Thursday, August 9, 2012

Judicial Deliberative Privilege Upheld

The Massachusetts Supreme Judicial Court has upheld (with modifications) a subpoena issued to a judge who is the subject of a complaint:

In this case we conclude that although holding judges accountable for acts of bias in contravention of the Code of Judicial Conduct is essential, it must be accomplished without violating the protection afforded the deliberative processes of judges fundamental to ensuring that they may act without fear or favor in exercising their constitutional responsibility to be both impartial and independent. In so concluding, we formally recognize a judicial deliberative privilege that guards against intrusions into such processes--a protection we have implicitly understood as necessary to the finality, integrity, and quality of judicial decisions. Such a privilege is deeply rooted in our common-law and constitutional jurisprudence and in the precedents of the United States Supreme Court and the courts of our sister States.

The complaint filed with the Commission on Judicial Conduct by a district attorney alleging judicial bias. The judge had sought to quash a subpoena for testimony.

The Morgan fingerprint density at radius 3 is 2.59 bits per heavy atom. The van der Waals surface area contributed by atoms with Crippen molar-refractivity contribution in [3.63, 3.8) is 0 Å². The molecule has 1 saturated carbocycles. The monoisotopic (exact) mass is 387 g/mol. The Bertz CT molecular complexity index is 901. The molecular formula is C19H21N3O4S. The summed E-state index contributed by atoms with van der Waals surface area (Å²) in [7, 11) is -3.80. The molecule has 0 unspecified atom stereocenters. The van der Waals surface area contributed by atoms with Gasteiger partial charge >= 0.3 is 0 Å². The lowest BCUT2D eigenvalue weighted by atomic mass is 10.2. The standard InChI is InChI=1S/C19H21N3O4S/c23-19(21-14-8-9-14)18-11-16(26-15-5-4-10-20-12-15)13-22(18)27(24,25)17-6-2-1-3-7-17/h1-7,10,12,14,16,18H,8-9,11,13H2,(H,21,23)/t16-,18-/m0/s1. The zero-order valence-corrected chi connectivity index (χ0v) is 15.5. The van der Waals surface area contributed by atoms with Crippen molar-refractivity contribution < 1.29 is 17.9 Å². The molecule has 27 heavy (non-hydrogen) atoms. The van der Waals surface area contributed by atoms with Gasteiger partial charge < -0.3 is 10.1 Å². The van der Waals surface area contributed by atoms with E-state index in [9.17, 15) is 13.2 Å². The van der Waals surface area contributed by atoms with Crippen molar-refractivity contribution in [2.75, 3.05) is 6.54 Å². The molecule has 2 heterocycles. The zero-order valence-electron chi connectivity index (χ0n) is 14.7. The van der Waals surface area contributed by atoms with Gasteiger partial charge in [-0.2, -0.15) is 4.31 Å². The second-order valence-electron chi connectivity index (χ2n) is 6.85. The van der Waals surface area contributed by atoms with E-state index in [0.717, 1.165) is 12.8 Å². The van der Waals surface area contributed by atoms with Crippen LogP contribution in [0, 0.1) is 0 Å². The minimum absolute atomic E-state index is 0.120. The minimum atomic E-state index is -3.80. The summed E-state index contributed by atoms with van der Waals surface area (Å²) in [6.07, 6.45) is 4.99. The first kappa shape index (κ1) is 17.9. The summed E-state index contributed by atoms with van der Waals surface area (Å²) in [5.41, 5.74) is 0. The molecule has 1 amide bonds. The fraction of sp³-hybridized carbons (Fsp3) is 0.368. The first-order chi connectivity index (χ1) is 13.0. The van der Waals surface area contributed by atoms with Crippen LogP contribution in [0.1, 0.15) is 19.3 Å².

The court held:

The portion of the subpoena relating to the twenty-three new cases is not so vague as to be unreasonable or oppressive. The commission has provided the judge with the name, date, and docket number of each of the new cases. The special counsel has also identified the subject area of inquiry with respect to each of the cases: jury trial waivers and trial proceedings; police testimony; motions to suppress and pretrial proceedings; bail and sentencing determinations; or "other allegations." Each of these areas of inquiry is further broken down into up to seven specific subcategories of alleged misconduct. A review of the dockets in concert with the misconduct allegations related to each subject area should make clear the particular allegation related to each of the new cases. Especially in light of our holding that the judge need not answer questions that are protected by a judicial deliberative privilege, we are satisfied that the judge will be able to prepare adequately for questioning on the basis of the notice provided.

Conclusion. The case is remanded to the single justice to oversee the issuance of a revised subpoena consistent with this opinion.

The case is In the Matter of the Issuance of a Subpoena, decided today. (Mike Frisch)

Judicial Ethics and the Courts | Permalink

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